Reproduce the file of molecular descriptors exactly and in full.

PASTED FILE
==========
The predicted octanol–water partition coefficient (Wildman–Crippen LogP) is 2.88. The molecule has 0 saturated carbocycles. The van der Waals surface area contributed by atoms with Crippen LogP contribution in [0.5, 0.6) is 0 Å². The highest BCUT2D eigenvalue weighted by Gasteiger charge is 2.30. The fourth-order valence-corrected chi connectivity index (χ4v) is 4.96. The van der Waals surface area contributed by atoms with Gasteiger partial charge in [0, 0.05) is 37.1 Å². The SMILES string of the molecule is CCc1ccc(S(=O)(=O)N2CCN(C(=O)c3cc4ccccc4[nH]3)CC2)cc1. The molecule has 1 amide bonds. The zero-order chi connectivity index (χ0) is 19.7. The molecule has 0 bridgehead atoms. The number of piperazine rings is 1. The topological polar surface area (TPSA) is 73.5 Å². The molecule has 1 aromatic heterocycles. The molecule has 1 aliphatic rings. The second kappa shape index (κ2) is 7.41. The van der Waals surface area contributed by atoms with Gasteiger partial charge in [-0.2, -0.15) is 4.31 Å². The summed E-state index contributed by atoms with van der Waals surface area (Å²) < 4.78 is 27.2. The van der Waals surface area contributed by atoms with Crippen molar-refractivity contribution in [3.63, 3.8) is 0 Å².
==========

The predicted octanol–water partition coefficient (Wildman–Crippen LogP) is 2.88. The molecule has 0 saturated carbocycles. The van der Waals surface area contributed by atoms with Crippen LogP contribution in [0.5, 0.6) is 0 Å². The highest BCUT2D eigenvalue weighted by Gasteiger charge is 2.30. The fourth-order valence-corrected chi connectivity index (χ4v) is 4.96. The van der Waals surface area contributed by atoms with Gasteiger partial charge in [0, 0.05) is 37.1 Å². The SMILES string of the molecule is CCc1ccc(S(=O)(=O)N2CCN(C(=O)c3cc4ccccc4[nH]3)CC2)cc1. The molecule has 1 amide bonds. The zero-order chi connectivity index (χ0) is 19.7. The molecule has 0 bridgehead atoms. The number of piperazine rings is 1. The topological polar surface area (TPSA) is 73.5 Å². The molecule has 1 aromatic heterocycles. The molecule has 1 aliphatic rings. The second kappa shape index (κ2) is 7.41. The van der Waals surface area contributed by atoms with Gasteiger partial charge in [-0.2, -0.15) is 4.31 Å². The summed E-state index contributed by atoms with van der Waals surface area (Å²) < 4.78 is 27.2. The van der Waals surface area contributed by atoms with Crippen molar-refractivity contribution in [3.63, 3.8) is 0 Å².